# Speed up or slow down motor of cassette recorder using a potentiometer

Background: There is a cassette recorder (RadioShack CTR-80A) and its owner would like to have the ability to speed up and slow down the motor to record and play the sound in a distorted way. We've done a similar thing already to a Sanyo TRC-3460 voice recorder, but its diagram was easier to understand.

Question: Where in the following diagram one would put a potentiometer to achieve a distorted effect (slow down or speed up a bit) when recording or playing audio from a cassette? What value should that potentiometer have?

Also, could you please point me to the resource describing the symbols which are used for switches in this diagram (the ones with white and black triangles). I've search high and low and do not understand what they mean. Well, not well enough, anyway.

• The black triangle indicates a normally-closed switch contact, while a white triangle is a normally-open contact. The earphone jackJ3 has a normally closed contact which will open, disconnecting the speaker, when a plug is inserted. – Peter Bennett Feb 18 '20 at 5:11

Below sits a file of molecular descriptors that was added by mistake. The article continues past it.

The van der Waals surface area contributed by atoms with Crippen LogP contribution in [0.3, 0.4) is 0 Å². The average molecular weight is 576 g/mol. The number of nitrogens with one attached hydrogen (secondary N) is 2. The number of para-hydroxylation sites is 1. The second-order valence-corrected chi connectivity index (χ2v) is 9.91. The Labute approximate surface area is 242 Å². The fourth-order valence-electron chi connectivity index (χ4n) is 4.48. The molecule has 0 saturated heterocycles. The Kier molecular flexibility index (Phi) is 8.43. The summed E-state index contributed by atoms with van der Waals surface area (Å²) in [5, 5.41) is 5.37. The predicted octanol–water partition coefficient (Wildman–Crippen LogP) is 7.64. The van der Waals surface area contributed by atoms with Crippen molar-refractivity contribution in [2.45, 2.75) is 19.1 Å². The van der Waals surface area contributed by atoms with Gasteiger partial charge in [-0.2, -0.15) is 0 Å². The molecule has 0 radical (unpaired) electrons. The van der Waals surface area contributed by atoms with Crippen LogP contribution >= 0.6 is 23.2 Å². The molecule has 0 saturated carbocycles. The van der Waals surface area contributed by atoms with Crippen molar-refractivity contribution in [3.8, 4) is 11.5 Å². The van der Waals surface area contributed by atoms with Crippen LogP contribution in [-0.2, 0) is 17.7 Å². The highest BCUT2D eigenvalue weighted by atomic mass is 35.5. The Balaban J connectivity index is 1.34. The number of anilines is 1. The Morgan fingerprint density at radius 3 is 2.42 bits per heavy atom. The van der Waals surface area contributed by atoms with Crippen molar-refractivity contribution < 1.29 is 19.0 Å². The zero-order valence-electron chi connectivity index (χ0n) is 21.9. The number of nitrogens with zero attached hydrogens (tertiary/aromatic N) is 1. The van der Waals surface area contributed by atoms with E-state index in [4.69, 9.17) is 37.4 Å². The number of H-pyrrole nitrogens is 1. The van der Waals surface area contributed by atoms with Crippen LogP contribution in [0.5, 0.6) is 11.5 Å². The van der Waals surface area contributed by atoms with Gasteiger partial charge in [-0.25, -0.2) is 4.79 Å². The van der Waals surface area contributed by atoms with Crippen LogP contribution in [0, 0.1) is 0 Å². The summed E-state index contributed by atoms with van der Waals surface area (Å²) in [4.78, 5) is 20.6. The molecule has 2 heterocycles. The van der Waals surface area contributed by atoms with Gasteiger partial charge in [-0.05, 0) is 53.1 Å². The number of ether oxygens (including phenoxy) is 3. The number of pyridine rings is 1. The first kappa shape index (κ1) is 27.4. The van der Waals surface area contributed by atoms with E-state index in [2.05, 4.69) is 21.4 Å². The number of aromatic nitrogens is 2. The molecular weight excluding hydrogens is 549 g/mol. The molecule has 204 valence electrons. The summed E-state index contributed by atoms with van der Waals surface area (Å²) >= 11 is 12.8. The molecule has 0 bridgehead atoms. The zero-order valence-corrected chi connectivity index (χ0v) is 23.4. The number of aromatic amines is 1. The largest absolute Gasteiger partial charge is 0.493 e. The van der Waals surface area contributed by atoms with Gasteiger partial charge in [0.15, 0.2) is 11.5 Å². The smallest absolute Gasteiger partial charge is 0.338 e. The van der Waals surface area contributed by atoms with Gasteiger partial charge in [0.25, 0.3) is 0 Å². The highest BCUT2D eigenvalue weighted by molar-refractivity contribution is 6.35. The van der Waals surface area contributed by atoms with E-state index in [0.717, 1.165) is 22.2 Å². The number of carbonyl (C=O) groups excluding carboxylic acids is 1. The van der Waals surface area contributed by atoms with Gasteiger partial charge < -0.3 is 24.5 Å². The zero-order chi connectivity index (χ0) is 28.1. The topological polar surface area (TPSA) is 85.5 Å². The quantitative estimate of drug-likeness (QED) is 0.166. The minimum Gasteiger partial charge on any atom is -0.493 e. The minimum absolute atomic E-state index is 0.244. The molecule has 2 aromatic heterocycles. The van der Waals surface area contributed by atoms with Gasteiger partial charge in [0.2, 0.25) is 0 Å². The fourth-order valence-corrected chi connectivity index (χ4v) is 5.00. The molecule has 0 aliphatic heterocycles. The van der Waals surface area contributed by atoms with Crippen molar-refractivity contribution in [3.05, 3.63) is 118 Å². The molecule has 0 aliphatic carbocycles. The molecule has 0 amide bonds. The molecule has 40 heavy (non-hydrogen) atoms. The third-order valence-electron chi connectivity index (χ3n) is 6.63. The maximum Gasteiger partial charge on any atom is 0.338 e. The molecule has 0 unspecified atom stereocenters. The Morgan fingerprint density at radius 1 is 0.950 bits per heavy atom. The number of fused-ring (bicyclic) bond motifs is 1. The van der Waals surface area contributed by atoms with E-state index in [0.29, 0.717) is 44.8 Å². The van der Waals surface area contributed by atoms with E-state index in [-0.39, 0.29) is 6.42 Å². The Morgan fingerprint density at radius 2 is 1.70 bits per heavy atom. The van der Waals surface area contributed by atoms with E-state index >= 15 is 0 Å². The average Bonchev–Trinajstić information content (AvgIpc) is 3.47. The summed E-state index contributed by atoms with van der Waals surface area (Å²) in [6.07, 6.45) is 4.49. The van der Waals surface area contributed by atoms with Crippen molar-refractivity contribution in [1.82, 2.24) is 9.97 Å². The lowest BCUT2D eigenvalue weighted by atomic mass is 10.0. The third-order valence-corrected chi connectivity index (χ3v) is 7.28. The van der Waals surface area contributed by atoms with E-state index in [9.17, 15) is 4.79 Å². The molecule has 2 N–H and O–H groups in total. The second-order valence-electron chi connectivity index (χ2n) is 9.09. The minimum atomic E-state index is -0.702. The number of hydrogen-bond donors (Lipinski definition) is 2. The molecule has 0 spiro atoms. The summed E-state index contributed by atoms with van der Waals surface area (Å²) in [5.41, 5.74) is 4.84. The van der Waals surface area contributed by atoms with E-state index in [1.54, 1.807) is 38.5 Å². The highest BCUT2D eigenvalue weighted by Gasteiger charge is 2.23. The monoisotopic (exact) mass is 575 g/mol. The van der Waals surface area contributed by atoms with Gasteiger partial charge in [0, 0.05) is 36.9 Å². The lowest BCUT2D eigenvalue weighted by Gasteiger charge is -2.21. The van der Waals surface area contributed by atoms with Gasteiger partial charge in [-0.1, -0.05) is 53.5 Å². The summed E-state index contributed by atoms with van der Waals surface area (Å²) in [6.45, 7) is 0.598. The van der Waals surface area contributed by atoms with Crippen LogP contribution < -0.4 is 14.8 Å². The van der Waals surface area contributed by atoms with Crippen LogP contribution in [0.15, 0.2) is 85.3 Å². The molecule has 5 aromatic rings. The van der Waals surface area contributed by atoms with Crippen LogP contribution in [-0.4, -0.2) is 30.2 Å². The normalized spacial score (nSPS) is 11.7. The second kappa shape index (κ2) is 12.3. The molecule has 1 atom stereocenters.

• @PeterBennett Thanks! Could you please tell me what the dashed line from S3 to the AC socket (?) stands for as well? – A Small Gruffalo Feb 18 '20 at 10:05
• The dashed line indicates that S3 is operated when the AC power cord is inserted. Note that the NC contact of S3 is connected to the battery, and the NO contact is connected to the diodes which provide power from the AC source. A dashed line like that is often used to indicate a mechanical connection between parts of a multi-pole switch, or other mechanical associations. – Peter Bennett Feb 18 '20 at 16:53

In many of these old-school devices the motor speed was controlled by a centrifugal governor on the rotor of the motor, so faster was not an option only slower.

I built this: it worked well enough to be a fun toy:

simulate this circuit – Schematic created using CircuitLab

it just plugged into the 'Cue' socket (J4 REM on your schematic) placing it in series with the motor. It did not give stable or repeatable speed control

Any reasonably big power transistor should work eg:TIP31 the 2N3055 was just what I had on hand.

This motor in the lower right corner is connected directly to the 6V supply on top right, so there is no speed control.

The old school recorder is designed to run on four 1.5 Volt dry cells or a simple unregulated mains transformer .The nominal 6VDC motor is designed to give small speed variations for large voltage variations .This means that reducing motor volts using a 100 ohm wirewound pot or any other means will not give good results .Consider changing the motor pully or getting inside the motor and modding the internal speed governor .